There was just time, after Mernath had taken care of my clothes, to see the other Mernath and Maile, as I’d been intending but had not had time for all day. They looked very ragged and run-down, like people who have run a race or fought a battle and have no purpose left. I didn’t want to push them in any way I could avoid, but there was no choice. “You’ve accepted me as your master,” I said, “will you accept Anshen, too?” Mernath had a hard time answering; it was as if part of the compulsion was still on him. I sealed the room and asked him again; Maile whispered something to him in Iss-Peranian, and he said “We will do what the king orders.” Well, that wasn’t what I’d meant at all! It was true that they had only one choice, but they would have to make it on their own. Raisse came to my rescue yet again, saying “you can order them to come to the temple tomorrow and see what happens”. So that was what I did: one hour after sunrise, which was all right with Rhanion too because it was after the morning service. When we left them –inviting them to the food that was still on the table– I saw that Maile was pregnant. Dayati’s influence?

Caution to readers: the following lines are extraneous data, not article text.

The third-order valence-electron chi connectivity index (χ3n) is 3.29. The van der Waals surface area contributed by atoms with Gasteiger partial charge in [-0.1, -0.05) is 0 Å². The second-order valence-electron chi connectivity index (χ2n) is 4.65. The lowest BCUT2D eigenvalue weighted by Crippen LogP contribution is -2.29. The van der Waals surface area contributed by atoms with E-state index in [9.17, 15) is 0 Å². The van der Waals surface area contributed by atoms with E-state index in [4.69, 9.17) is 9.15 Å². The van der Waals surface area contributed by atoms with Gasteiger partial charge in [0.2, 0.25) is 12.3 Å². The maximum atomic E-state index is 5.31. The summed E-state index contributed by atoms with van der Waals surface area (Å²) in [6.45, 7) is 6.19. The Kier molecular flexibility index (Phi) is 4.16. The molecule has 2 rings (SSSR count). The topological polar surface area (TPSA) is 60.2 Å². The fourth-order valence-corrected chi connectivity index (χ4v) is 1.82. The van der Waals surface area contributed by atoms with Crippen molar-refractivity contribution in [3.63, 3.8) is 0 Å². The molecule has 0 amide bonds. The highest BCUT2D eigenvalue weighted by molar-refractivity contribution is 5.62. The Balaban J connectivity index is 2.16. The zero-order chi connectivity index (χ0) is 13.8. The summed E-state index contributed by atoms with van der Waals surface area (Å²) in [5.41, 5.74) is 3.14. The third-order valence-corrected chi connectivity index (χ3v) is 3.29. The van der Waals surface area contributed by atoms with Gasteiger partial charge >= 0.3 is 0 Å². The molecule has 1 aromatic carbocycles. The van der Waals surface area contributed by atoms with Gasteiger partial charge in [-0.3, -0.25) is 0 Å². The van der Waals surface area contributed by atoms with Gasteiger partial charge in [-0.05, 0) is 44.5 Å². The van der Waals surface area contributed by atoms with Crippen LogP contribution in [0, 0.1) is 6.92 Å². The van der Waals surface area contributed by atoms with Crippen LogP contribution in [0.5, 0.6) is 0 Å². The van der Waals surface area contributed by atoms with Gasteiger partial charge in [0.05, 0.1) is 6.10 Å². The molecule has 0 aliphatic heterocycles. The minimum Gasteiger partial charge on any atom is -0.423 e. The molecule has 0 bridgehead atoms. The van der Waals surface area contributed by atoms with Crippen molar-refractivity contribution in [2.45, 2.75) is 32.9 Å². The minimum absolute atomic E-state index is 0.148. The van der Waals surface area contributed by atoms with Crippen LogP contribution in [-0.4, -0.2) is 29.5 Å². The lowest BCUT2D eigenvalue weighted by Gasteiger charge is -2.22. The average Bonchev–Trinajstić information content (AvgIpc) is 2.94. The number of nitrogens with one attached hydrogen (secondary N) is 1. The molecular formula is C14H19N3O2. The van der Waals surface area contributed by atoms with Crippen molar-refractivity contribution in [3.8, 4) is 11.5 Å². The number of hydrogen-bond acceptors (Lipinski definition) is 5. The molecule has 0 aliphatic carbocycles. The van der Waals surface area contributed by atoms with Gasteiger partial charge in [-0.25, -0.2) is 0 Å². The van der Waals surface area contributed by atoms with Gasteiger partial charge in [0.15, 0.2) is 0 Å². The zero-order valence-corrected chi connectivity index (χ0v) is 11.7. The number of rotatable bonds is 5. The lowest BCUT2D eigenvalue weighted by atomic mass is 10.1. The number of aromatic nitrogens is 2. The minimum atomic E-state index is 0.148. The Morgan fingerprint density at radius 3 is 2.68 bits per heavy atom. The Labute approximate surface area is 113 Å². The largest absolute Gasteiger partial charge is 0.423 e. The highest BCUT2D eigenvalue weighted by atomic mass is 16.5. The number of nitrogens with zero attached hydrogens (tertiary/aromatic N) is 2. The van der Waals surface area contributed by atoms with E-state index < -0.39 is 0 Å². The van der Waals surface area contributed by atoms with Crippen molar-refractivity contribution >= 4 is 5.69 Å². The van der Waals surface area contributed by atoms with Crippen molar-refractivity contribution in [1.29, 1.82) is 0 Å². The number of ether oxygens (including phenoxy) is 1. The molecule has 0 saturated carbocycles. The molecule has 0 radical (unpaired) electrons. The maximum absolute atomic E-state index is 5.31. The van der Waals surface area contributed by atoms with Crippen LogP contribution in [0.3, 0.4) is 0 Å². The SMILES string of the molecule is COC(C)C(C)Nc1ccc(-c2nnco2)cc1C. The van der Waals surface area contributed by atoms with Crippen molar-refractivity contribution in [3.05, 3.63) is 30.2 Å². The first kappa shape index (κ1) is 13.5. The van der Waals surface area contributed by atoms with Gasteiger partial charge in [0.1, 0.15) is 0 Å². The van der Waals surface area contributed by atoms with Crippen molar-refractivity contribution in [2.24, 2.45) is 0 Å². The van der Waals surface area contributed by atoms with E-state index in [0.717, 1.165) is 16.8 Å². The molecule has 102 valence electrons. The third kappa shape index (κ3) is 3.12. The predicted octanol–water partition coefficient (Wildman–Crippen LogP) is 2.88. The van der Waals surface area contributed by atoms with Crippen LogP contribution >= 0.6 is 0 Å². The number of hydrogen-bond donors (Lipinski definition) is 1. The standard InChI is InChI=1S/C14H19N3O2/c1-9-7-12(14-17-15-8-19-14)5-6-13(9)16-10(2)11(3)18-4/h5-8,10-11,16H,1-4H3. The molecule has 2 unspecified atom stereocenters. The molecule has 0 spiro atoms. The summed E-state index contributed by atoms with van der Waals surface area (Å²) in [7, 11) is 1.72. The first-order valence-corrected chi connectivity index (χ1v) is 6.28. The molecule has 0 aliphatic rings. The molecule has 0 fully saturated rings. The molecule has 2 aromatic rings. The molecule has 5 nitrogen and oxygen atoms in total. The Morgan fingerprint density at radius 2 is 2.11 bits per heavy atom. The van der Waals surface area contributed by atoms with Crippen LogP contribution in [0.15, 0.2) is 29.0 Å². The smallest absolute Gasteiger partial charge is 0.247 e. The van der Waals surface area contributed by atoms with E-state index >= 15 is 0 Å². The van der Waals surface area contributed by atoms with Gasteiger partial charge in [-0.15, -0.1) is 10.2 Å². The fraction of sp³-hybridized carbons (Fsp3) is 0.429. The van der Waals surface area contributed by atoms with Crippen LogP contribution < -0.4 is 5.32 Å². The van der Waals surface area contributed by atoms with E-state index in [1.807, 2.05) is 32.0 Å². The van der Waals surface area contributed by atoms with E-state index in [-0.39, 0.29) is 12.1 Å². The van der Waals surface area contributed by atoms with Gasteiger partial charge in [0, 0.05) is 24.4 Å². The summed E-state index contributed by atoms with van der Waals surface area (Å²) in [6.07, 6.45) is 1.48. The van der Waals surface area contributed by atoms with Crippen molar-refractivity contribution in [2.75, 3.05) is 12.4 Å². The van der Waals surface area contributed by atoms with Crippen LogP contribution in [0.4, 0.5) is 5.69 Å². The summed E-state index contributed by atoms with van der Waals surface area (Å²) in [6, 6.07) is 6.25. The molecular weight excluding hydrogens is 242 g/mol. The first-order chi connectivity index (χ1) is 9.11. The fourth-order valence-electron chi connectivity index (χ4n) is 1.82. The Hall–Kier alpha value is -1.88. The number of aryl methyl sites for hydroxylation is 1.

On the way to the palace we talked about the compulsion on Mernath. It looked as if it was only something he thought was there; I saw it as a thin red silk cord held in place with two red wax seals over a crack in his anie. It would probably be enough to open him up. In the temple of Anshen, there would be nobody else to turn to, anyway.
We went to the palace by a different route than we’d been used to: turning right much earlier, up a flight of stairs (very hard on the bearers, especially those at the back) and into a sort of courtyard full of alert soldiers. From this courtyard we could look over the city right to the sea, where there was much activity of ships but our eyes weren’t good enough to see what ships they were. Beguyan and his wife came to meet us, greeted us warmly and took us to a large workroom where Koll Konandé and Yilde already were.